Urinary & Faecal Incontinence

Urinary incontinence (UI) refers to involuntary leakage of urine. Faecal incontinence is the inability to control the leakage of faecal matter and both occur more often in women than in men. UI is currently the second reason behind dementia as the reason why the elderly are placed in assisted living facilities in the USA. It is a significant issue that can be effectively addressed with the expert skills and the right approach. 

 

Life events such as pregnancy, childbirth, and menopause may contribute to urinary incontinence in women. Urinary incontinence will be suffered by one-third of men and two-thirds of women in their lifetime with 55% of women over 65 years old live with leakage. Although common, it is not ‘normal’ and PhysioMotion’s skilled therapists in this area produce results that will alleviate this inconvenient problem.

For women, commonly associated problems with incontinence are pelvic organ prolapses (POP).  Rectus abdominus diastasis for both men and women are also frequently associatedd with incontinence because of the common link between non-optimal activation of the abdominal and trunk muscles placing excessive loads on the pelvic floor muscles. 

 

The most common cause of bowel incontinence is damage to the muscles around the anus (anal sphincters). Vaginal delivery during childbirth can damage the anal sphincters and their associated nerves, affecting women suffering accidental bowel leakage about twice as often as men. Although it may be a sensitive topic to discuss, it is often a very treatable condition when an accurate diagnosis of the cause is found.

The causes of incontinence are: 

  • Weak bladder or pelvic floor muscles (PFM)
  • Asymmetry in weakness & tightness in the pelvic floor muscles
  • Overactive bladder muscles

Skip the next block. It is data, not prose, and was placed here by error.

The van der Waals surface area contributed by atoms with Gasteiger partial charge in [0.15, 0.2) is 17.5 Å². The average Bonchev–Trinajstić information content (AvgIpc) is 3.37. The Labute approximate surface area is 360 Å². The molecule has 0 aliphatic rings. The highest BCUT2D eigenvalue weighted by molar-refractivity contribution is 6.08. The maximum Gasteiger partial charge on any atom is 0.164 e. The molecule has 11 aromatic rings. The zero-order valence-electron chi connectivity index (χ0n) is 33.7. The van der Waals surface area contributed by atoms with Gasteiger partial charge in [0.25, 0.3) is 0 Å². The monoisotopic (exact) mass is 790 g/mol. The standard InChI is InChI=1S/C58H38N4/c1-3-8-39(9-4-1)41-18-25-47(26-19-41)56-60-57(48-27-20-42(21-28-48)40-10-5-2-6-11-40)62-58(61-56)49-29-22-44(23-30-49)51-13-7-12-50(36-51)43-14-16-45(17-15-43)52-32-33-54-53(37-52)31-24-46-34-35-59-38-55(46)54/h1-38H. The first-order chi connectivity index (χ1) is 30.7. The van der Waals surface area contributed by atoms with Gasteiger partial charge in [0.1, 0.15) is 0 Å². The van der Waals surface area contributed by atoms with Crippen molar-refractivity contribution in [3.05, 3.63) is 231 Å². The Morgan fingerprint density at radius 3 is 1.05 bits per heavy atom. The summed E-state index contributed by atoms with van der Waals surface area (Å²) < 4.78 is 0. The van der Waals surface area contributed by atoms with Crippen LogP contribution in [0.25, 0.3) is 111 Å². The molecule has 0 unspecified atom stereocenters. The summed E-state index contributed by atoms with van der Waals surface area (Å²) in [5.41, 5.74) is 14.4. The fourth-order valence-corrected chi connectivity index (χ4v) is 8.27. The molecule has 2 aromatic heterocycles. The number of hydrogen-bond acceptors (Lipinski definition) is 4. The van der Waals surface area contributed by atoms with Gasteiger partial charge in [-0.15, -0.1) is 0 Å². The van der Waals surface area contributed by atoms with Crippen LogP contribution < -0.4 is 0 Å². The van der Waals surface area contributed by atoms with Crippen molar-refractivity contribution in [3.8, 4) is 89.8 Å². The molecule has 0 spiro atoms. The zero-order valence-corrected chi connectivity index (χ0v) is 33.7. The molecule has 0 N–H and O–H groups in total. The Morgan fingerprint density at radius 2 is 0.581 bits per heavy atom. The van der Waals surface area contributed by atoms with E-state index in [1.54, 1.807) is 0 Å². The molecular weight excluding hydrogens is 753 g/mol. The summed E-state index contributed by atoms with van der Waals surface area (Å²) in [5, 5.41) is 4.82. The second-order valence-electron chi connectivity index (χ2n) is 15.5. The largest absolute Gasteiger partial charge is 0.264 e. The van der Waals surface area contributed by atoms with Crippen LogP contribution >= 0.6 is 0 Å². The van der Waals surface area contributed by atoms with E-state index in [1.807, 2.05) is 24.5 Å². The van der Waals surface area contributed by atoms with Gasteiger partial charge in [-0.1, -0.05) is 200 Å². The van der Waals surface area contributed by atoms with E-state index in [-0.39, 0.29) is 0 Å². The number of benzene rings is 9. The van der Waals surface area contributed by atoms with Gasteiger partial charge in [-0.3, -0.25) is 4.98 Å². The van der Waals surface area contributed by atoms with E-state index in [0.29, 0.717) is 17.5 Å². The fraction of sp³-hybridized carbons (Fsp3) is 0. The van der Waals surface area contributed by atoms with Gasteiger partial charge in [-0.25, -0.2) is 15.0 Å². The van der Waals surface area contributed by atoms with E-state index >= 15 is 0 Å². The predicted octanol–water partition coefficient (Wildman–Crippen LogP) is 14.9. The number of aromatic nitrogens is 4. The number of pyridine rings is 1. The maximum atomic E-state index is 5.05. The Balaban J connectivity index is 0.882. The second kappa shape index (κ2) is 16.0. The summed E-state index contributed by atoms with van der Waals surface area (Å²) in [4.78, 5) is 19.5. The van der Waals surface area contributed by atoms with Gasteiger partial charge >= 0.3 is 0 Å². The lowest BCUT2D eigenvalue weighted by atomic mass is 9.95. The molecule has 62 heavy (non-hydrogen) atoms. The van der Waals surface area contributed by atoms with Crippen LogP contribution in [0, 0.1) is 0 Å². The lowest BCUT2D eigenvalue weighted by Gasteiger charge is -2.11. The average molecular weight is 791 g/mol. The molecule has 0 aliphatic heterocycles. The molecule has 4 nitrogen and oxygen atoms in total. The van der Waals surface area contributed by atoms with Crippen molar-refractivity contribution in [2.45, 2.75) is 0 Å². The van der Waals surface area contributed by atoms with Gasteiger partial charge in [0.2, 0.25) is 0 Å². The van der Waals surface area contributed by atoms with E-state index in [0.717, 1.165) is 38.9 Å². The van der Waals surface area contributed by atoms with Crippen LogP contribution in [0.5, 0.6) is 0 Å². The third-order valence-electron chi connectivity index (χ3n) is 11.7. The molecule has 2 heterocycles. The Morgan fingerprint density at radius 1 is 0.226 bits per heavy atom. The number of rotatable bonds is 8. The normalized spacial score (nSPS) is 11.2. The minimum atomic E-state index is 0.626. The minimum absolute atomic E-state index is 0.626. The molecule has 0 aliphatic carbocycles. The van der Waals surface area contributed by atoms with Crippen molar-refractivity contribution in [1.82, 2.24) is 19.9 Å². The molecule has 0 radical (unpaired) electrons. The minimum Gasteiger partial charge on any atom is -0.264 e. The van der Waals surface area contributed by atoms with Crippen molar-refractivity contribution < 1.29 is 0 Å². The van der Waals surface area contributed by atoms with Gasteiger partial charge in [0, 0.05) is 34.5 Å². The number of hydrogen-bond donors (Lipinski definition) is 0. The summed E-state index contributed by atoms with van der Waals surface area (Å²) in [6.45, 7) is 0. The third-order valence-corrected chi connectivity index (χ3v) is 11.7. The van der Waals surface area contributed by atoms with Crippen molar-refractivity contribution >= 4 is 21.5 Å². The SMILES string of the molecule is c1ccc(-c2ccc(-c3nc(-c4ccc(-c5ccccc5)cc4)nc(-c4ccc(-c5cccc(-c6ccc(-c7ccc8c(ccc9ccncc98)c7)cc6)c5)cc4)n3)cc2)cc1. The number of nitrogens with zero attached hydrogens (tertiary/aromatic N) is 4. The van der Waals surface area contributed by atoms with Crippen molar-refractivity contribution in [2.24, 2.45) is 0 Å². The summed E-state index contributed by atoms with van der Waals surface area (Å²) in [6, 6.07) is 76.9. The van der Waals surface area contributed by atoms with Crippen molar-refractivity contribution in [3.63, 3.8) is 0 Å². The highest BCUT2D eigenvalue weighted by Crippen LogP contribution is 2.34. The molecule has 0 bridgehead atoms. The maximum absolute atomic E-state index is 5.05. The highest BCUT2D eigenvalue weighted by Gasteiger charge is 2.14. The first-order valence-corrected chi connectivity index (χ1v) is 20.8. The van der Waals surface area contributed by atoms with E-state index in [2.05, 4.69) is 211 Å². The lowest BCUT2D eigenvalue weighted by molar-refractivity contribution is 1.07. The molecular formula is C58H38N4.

• Nerve damage from: pregnancy, childbirth, spinal dysfunction, post-surgical procedures such as prostectomy
  • Imbalance in intra-abdominal pressure caused my musculoskeletal issues in other regions of the body
  • Imbalance in abdominal & trunk muscle activation
  • Constipation: this is due to the increased pressure on the pelvic floor muscles caused by pushing during a bowel movement

There are different types of urinary incontinence:

Stress incontinence – from physical stress such as coughing or jumping

Urge incontinence – the sensation or actual need to urinate before the bladder is full 

 

Mixed incontinence – a mixture of both stress and urge incontinence 

Neurogenic Incontinence – due to disturbance of the nervous system

Both nulliparous women (women who have not had children), mothers and men can suffer incontinence. For people who suffer UI, there are often multiple imbalances in the musculoskeletal system that are largely contributing or causing the incontinence. In healthy women, normal recruitment of the PFM and abdominal muscles is often lost in women with UI. This imbalance causes excessive pressure onto their pelvic floor muscles due to insufficiency in the abdominal and trunk muscles, whilst also not allowing optimal neuromuscular recruitment patterns of the pelvic girdle muscles.

The combination of pelvic floor muscle exercises and treatment of other musculoskeletal dysfunction is the key to successful management of incontinence.

 

At PhysioMotion, our Physiotherapist’s will perform the following to effectively treat incontinence: 

 

Conduct a full body assessment to determine whether are any contributory musculoskeletal factors 

Perform a thorough examination of the pelvic floor muscles including an internal vaginal examination conducted by a specifically trained and qualified women’s health Physiotherapist if required.

Use real time ultrasound guided imaging to assess the pelvic floor and abdominal muscles –  this can be also performed both during and after pregnancy. Ultrasound imaging equipment will help you ‘feel by seeing’ the muscles so that you can visually and objectively see which muscles are working correctly. 

For more information regarding our services for urinary and faecal incontinence, refer to women’s health or men’s health in our Services section.

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